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-   Archive through December 26, 2006 (http://www.wakeworld.com/forum/forumdisplay.php?f=401011)
-   -   Custom ballast - anybody use a 2" Thruhull? (http://www.wakeworld.com/forum/showthread.php?t=395917)

etakk7 12-12-2006 5:27 AM

I've been doing a ton of research over the last few weeks on my own custom ballast system. I've decided to do an aerator style for speed, but also because I already own all of the pumps. I was hoping to do the whole system (4-5 Tsunami pumps) off of a single homemade manifold in the rear of the boat. I've read about many people installing 1 1/2" thru-hulls, but haven't heard of anybody going bigger. Please let me know if you have done so or if you have heard of any problems arising from going that big. There will be a brass shut-off valve first thing on the inside of the boat.

12-12-2006 6:42 AM

I would think the biggest problem would be finding the hardware to accommidate 2" plumbing.

etakk7 12-12-2006 7:19 AM

i know I can get my hands on a 90 degree elbow and a 2" brass ball valve at Menards, I haven't checked on the thru-hull itself, i don't think it would be a problem at west marine or the like. I could be wrong. <BR> <BR>After the ball valve the plan is to have a homemade PVC manifold, so I would just need a 2" connection between the manifold and the brass ball valve.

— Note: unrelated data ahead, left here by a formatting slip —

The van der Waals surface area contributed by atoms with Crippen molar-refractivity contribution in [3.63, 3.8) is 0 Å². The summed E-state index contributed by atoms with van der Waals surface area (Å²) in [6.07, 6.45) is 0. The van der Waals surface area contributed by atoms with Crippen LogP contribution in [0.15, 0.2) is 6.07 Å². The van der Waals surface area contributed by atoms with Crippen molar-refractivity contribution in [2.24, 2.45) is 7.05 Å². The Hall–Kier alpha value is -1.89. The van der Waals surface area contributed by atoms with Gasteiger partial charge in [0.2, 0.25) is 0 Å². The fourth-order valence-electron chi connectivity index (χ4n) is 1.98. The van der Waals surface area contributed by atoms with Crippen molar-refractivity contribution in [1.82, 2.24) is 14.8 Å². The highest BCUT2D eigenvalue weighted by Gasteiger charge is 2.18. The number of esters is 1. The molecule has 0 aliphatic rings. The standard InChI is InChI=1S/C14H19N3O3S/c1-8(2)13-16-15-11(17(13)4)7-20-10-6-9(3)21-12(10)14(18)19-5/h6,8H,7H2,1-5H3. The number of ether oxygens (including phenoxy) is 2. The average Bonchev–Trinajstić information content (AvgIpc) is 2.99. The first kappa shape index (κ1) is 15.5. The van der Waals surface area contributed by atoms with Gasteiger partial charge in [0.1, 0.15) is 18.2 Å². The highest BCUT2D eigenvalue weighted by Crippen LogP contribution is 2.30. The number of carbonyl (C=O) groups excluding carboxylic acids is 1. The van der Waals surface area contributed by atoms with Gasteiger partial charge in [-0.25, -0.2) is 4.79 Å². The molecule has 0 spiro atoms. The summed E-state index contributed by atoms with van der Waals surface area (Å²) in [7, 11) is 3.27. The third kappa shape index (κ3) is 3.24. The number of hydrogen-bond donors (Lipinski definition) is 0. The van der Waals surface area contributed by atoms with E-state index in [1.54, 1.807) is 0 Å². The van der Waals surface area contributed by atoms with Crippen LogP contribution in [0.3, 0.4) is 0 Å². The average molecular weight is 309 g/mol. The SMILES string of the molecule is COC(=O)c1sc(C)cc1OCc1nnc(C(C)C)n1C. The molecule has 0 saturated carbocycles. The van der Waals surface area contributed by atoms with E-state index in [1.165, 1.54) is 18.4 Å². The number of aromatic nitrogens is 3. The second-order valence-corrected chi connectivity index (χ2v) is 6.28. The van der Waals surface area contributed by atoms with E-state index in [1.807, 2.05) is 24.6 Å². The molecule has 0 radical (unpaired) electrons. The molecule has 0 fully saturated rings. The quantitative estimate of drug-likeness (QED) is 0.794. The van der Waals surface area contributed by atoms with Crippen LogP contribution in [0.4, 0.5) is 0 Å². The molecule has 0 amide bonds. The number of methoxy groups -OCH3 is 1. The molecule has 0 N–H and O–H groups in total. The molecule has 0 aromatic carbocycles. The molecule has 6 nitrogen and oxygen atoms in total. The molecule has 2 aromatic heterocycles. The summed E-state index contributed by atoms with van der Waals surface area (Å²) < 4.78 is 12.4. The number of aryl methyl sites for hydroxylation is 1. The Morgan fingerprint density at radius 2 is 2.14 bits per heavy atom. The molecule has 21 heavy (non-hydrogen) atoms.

rich_g 12-12-2006 8:59 AM

In all the catalogs and online stores I've seen, the only options are 1" and 1.5". You might want to check some places that cater to yachts or houseboats. <BR> <BR>Post pics of you manifold and setup. I just picked up my Pro-X series bags and plan on doing the same thing myself. I am looking at going with a 1.5" thru-hull and a 3800gph Rule pump to fill 3 bags. Each bag will have an 1100 pump for empty.

acurtis_ttu 12-12-2006 9:56 AM